An examination of the literature on the evolution of centralized regulatory review in the White House Office of Management and Budget will reveal that the legal community dominates the debate. Surprisingly considerably less attention is given to the aforementioned subject matter by members of the political science community notwithstanding the fact that generally, but not always, influencing rulemaking is a far more permanent mechanism for affecting the political system than is the publication of learned journal articles.
Fortunately, the sparsity of articles written by political scientists is changing. A case in point is the articles prepared by Professor Andrew Rudalevige of Bowdoin College and so presented at an event sponsored by the Hoover Institution.
In Beyond Structure And Process: The Early Institulization Of Regulatory Review and a subsequent article Regulation Beyond Structure and Process he debunks the popular view that centralized regulatory review started simply by President Reagan signing an Executive Order and magically the entire Executive Branch followed in lock step to put into place the most important institutional feature of the regulatory state; an even more outlandish view is that centralized regulatory review began with the signing of Executive Order 12866 by President Clinton. Professor Rudalevige recognizes the enormous, multi-decade state building that preceded the signing of the aforementioned Executive Order including the formative work to apply benefit-cost analysis to rulemaking led by a cadre of seasoned career employees who paid their dues.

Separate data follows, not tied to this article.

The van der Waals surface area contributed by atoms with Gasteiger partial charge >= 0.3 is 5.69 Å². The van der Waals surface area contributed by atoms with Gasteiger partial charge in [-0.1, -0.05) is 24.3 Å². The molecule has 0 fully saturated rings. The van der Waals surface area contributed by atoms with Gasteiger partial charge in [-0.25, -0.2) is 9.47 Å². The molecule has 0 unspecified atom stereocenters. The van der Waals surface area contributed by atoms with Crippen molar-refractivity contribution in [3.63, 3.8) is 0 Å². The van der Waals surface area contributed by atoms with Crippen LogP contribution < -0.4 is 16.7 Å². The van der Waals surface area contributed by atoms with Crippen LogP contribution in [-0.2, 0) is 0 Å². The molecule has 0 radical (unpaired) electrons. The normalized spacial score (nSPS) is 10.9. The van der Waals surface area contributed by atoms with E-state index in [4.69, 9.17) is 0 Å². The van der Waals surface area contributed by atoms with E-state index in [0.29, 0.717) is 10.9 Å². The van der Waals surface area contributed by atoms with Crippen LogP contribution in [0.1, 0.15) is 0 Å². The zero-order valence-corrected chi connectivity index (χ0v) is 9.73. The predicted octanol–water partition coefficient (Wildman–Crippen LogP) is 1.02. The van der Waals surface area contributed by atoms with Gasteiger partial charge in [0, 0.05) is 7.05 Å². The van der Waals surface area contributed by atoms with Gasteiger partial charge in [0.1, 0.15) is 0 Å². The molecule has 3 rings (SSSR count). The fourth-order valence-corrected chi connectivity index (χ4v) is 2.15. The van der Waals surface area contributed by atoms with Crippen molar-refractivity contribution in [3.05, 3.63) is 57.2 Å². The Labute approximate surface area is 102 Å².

As centralized regulatory review enters its second fifty-year span of operation the lesson learned is that lasting change occurs through the building of institutions by policy entrepreneurs lead in part by career federal employees. Another lesson that should be appreciated by all Administrations is that the political science community should be encouraged to continue to make contributions to the management of the administrative state.